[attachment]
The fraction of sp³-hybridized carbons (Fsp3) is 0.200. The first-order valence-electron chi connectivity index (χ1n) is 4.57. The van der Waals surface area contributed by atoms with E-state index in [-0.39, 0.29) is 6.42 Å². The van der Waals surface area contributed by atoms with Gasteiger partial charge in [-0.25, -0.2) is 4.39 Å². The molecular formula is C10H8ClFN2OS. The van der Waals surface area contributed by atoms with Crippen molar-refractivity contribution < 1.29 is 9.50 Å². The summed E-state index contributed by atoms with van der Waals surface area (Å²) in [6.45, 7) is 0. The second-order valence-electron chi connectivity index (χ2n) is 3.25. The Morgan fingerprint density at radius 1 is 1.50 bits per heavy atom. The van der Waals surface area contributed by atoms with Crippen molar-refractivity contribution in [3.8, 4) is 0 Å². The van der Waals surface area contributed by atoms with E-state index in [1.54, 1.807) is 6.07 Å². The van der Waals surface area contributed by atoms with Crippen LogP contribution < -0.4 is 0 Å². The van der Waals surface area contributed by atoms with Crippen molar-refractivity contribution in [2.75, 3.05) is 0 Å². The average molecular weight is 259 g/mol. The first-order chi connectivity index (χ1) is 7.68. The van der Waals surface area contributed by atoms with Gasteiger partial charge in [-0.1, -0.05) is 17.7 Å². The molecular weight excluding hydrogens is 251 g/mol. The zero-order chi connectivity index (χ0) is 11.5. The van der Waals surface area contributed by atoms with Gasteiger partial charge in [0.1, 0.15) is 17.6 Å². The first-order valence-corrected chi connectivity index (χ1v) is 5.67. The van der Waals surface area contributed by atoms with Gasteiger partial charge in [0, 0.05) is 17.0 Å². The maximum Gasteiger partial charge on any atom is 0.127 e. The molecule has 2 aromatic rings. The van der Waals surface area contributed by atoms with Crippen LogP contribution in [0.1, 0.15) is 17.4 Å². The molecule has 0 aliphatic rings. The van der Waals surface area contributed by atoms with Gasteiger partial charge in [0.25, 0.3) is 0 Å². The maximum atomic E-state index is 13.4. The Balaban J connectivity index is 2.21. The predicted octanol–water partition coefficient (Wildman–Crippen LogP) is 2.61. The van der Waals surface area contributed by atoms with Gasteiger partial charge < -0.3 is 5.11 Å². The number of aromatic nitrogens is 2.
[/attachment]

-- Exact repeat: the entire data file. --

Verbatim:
The fraction of sp³-hybridized carbons (Fsp3) is 0.200. The first-order valence-electron chi connectivity index (χ1n) is 4.57. The van der Waals surface area contributed by atoms with E-state index in [-0.39, 0.29) is 6.42 Å². The van der Waals surface area contributed by atoms with Gasteiger partial charge in [-0.25, -0.2) is 4.39 Å². The molecular formula is C10H8ClFN2OS. The van der Waals surface area contributed by atoms with Crippen molar-refractivity contribution < 1.29 is 9.50 Å². The summed E-state index contributed by atoms with van der Waals surface area (Å²) in [6.45, 7) is 0. The second-order valence-electron chi connectivity index (χ2n) is 3.25. The Morgan fingerprint density at radius 1 is 1.50 bits per heavy atom. The van der Waals surface area contributed by atoms with Crippen molar-refractivity contribution in [3.8, 4) is 0 Å². The van der Waals surface area contributed by atoms with E-state index in [1.54, 1.807) is 6.07 Å². The van der Waals surface area contributed by atoms with Crippen LogP contribution < -0.4 is 0 Å². The van der Waals surface area contributed by atoms with Crippen molar-refractivity contribution in [2.75, 3.05) is 0 Å². The average molecular weight is 259 g/mol. The first-order chi connectivity index (χ1) is 7.68. The van der Waals surface area contributed by atoms with Gasteiger partial charge in [-0.1, -0.05) is 17.7 Å². The molecular weight excluding hydrogens is 251 g/mol. The zero-order chi connectivity index (χ0) is 11.5. The van der Waals surface area contributed by atoms with Gasteiger partial charge in [0.1, 0.15) is 17.6 Å². The first-order valence-corrected chi connectivity index (χ1v) is 5.67. The van der Waals surface area contributed by atoms with Gasteiger partial charge in [0, 0.05) is 17.0 Å². The maximum Gasteiger partial charge on any atom is 0.127 e. The molecule has 2 aromatic rings. The van der Waals surface area contributed by atoms with Crippen LogP contribution in [0.1, 0.15) is 17.4 Å². The molecule has 0 aliphatic rings. The van der Waals surface area contributed by atoms with Gasteiger partial charge in [0.25, 0.3) is 0 Å². The maximum atomic E-state index is 13.4. The Balaban J connectivity index is 2.21. The predicted octanol–water partition coefficient (Wildman–Crippen LogP) is 2.61. The van der Waals surface area contributed by atoms with Gasteiger partial charge < -0.3 is 5.11 Å². The number of aromatic nitrogens is 2.